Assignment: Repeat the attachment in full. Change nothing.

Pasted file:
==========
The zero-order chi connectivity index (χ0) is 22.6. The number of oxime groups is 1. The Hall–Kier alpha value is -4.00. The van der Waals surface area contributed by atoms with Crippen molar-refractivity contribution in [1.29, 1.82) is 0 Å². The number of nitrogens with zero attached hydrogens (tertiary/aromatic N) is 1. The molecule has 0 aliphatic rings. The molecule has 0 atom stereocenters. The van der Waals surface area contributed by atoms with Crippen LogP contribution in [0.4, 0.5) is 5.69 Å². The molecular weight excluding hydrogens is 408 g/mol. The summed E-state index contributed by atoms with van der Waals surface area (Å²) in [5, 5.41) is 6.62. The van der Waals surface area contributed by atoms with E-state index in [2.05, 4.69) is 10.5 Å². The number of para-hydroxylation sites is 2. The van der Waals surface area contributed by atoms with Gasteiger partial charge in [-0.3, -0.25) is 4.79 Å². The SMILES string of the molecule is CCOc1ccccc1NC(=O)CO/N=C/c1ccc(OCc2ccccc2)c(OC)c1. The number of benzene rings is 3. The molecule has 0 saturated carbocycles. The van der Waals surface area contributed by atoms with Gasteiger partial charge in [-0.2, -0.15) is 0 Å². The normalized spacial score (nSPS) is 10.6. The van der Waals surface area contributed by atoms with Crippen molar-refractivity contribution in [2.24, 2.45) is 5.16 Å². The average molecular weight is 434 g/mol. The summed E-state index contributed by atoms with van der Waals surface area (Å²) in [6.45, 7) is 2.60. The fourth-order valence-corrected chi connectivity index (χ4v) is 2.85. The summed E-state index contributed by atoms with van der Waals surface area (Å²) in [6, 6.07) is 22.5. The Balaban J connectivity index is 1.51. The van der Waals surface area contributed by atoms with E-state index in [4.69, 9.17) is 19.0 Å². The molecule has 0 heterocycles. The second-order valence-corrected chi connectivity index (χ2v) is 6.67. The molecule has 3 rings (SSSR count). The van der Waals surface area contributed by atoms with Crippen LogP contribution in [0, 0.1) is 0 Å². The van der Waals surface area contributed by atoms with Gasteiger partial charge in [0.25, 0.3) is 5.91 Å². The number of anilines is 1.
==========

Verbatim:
The zero-order chi connectivity index (χ0) is 22.6. The number of oxime groups is 1. The Hall–Kier alpha value is -4.00. The van der Waals surface area contributed by atoms with Crippen molar-refractivity contribution in [1.29, 1.82) is 0 Å². The number of nitrogens with zero attached hydrogens (tertiary/aromatic N) is 1. The molecule has 0 aliphatic rings. The molecule has 0 atom stereocenters. The van der Waals surface area contributed by atoms with Crippen LogP contribution in [0.4, 0.5) is 5.69 Å². The molecular weight excluding hydrogens is 408 g/mol. The summed E-state index contributed by atoms with van der Waals surface area (Å²) in [5, 5.41) is 6.62. The van der Waals surface area contributed by atoms with E-state index in [2.05, 4.69) is 10.5 Å². The number of para-hydroxylation sites is 2. The van der Waals surface area contributed by atoms with Gasteiger partial charge in [-0.3, -0.25) is 4.79 Å². The SMILES string of the molecule is CCOc1ccccc1NC(=O)CO/N=C/c1ccc(OCc2ccccc2)c(OC)c1. The number of benzene rings is 3. The molecule has 0 saturated carbocycles. The van der Waals surface area contributed by atoms with Gasteiger partial charge in [-0.2, -0.15) is 0 Å². The normalized spacial score (nSPS) is 10.6. The van der Waals surface area contributed by atoms with Crippen molar-refractivity contribution in [2.24, 2.45) is 5.16 Å². The average molecular weight is 434 g/mol. The summed E-state index contributed by atoms with van der Waals surface area (Å²) in [6.45, 7) is 2.60. The fourth-order valence-corrected chi connectivity index (χ4v) is 2.85. The summed E-state index contributed by atoms with van der Waals surface area (Å²) in [6, 6.07) is 22.5. The Balaban J connectivity index is 1.51. The van der Waals surface area contributed by atoms with E-state index in [4.69, 9.17) is 19.0 Å². The molecule has 0 heterocycles. The second-order valence-corrected chi connectivity index (χ2v) is 6.67. The molecule has 3 rings (SSSR count). The van der Waals surface area contributed by atoms with Crippen LogP contribution in [0, 0.1) is 0 Å². The van der Waals surface area contributed by atoms with Gasteiger partial charge in [0.25, 0.3) is 5.91 Å². The number of anilines is 1.